It has to be right that developed countries assist those less fortunate or slower to develop through aid and assistance when they really need it. The methodology of identifying that need has to be questioned, not the actual concept of aid. The recognition of a real and present problem that requires our generosity is paramount when deciding how much and where and when our aid is distributed. The annual writing of cheques on a “this is how we have always done it” basis is now the subject of much speculation.
The measurement used to determine how much aid is given is antiquated at best and out of tune with global thinking at worst. We in Great Britain as part of the G7 spend the most, we are by nature a generous people but questions have to be asked. Our 0.7% of our GNI (Gross National Income) ring-fenced for aid is out of kilter with the rest of the members of the G7 who spend 0.2% of their GNI.
The increase was invoked by one David Cameron and amongst other things it adds weight to the poor legacy he has left us. £12 -13 billion a year on overseas aid represents in real terms a spending each year of £360 for each income tax payer. This amount is set to rise to £16 billion by 2020.
As with immigration UKIP were the first party to begin questioning our overseas aid policy. As with immigration we have been vilified by the great and good of the left calling us all mean little Englanders and other such rubbish. But now, as with immigration, overseas aid is now a mainstream topic which has led to a forensic examination of what is going on.
£4 million pounds of our aid spent in Ethiopia on an all-girl pop group highlights just one of the extremely ridiculous areas of spend. These are thankfully in the minority but bring to the fore the lack of accountability and management of monies once handed over to often corrupt governments.
India is a case in point. Why did we hand over £185 million in 2015 to this country? They are one of the fastest growing economies in the world. They have a space programme, they recently launched a rocket with 103 satellites on board, many from other countries. How much did India earn from this enterprise one wonders. Last year they ordered £4billion of bullet trains to improve their own rail network, are you reading this, customers of southern rail? India also received an estimated £70 million in other funding from us here in Blighty.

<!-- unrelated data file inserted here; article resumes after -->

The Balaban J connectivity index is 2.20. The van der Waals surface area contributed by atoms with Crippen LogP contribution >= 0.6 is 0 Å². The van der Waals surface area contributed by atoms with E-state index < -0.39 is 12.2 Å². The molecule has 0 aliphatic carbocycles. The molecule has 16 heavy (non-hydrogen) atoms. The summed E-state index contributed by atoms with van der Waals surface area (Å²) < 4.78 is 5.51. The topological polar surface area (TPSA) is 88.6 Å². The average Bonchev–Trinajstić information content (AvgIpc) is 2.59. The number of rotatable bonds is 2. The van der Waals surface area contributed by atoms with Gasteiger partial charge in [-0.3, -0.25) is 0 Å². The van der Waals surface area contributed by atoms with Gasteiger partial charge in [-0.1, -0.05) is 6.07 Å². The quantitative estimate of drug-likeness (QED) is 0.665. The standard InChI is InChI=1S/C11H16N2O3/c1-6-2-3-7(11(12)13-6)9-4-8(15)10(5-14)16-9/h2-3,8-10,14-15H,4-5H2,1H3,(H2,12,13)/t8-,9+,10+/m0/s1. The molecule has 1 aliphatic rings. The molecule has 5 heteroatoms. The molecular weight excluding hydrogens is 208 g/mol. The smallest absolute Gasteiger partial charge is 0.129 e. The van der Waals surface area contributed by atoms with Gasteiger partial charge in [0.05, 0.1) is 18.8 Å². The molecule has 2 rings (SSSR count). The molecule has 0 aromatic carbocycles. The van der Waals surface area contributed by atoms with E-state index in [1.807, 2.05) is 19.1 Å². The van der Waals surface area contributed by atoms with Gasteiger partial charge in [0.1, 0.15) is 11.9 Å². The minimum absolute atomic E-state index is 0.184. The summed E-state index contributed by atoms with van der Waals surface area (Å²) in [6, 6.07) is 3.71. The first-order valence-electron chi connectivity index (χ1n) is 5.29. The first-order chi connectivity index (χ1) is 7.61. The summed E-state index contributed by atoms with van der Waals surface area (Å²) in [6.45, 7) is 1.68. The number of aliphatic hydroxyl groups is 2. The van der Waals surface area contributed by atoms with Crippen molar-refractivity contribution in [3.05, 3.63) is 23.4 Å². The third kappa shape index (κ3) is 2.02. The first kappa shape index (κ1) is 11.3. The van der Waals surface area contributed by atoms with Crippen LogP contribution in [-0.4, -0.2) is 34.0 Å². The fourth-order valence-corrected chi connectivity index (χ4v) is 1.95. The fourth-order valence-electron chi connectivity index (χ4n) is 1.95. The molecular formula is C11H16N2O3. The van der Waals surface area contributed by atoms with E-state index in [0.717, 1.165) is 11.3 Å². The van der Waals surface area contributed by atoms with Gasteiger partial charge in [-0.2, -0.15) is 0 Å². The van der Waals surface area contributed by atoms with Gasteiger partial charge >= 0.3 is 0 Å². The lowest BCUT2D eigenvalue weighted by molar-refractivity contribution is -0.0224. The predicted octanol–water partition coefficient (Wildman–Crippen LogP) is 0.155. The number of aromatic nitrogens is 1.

Pakistan spends 3.6% of its GNI on defence, we spend 2% yet we still handed over £374 million to them in aid last year. Perhaps the most unbelievable aid in Pakistan is in a town called Peshawar, a major town not far from the border with Afghanistan where families queue with special cards at an ATM and withdraw freely 4,500 Rupees (£35).This is your income tax.
For sure 0.7% of our GNI is a considerable sum. Why not reduce the aid budget to 0.2% in line with our G7 partners and ring fence that money to be spent on real tangible aid. Water pumps, malaria vaccinations, mosquito tents and nets, tents blankets and other such equipment manufactured in this country thereby also creating jobs. This equipment could then be distributed on a needs basis as natural disasters occur across the globe.
The 5% saving from the overseas aid budget would cover annually the deficit in care for the elderly. This would save the local authorities having to rely on a 5% increase through the precept of council tax to plug that hole. People are rightly casting their eyes sideways when presented with this evidence. Another tax whether from the precept or through other direct taxation is a hard sell for the Government. Especially when some careful thought and management could just negate the need for such a pernicious tax.
A re-think is needed. We have to put our elderly and vulnerable in this country first. We can do this by changing the amount of overseas aid to that commensurate with our NATO allies and using the difference to do some real good in this country. This change would not be seen as a reduction in our aid provision but a re-adjustment and would be a far easier sell to the public than a 5% increase on their council tax.